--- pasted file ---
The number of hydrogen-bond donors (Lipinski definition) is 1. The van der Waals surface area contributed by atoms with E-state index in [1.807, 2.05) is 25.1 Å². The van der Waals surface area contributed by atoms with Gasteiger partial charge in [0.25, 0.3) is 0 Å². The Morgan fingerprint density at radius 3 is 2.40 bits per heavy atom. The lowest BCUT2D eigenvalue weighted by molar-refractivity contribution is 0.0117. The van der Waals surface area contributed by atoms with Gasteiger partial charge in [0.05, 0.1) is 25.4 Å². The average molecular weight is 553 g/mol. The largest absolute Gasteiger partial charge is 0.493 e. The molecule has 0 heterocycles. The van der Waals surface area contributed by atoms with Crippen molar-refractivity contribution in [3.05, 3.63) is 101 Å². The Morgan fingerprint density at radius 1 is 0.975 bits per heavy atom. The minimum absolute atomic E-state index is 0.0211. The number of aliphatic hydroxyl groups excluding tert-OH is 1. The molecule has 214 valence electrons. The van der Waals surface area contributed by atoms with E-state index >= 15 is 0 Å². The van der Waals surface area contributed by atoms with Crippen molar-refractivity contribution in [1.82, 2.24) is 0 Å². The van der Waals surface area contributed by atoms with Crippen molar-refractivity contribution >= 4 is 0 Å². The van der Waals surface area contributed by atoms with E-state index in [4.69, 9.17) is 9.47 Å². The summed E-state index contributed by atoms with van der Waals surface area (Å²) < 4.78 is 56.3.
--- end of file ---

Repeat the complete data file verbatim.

The number of hydrogen-bond donors (Lipinski definition) is 1. The van der Waals surface area contributed by atoms with E-state index in [1.807, 2.05) is 25.1 Å². The van der Waals surface area contributed by atoms with Gasteiger partial charge in [0.25, 0.3) is 0 Å². The Morgan fingerprint density at radius 3 is 2.40 bits per heavy atom. The lowest BCUT2D eigenvalue weighted by molar-refractivity contribution is 0.0117. The van der Waals surface area contributed by atoms with Gasteiger partial charge in [0.05, 0.1) is 25.4 Å². The average molecular weight is 553 g/mol. The largest absolute Gasteiger partial charge is 0.493 e. The molecule has 0 heterocycles. The van der Waals surface area contributed by atoms with Crippen molar-refractivity contribution in [3.05, 3.63) is 101 Å². The Morgan fingerprint density at radius 1 is 0.975 bits per heavy atom. The minimum absolute atomic E-state index is 0.0211. The number of aliphatic hydroxyl groups excluding tert-OH is 1. The molecule has 214 valence electrons. The van der Waals surface area contributed by atoms with E-state index >= 15 is 0 Å². The van der Waals surface area contributed by atoms with Crippen molar-refractivity contribution in [1.82, 2.24) is 0 Å². The van der Waals surface area contributed by atoms with Crippen molar-refractivity contribution >= 4 is 0 Å². The van der Waals surface area contributed by atoms with E-state index in [4.69, 9.17) is 9.47 Å². The summed E-state index contributed by atoms with van der Waals surface area (Å²) < 4.78 is 56.3.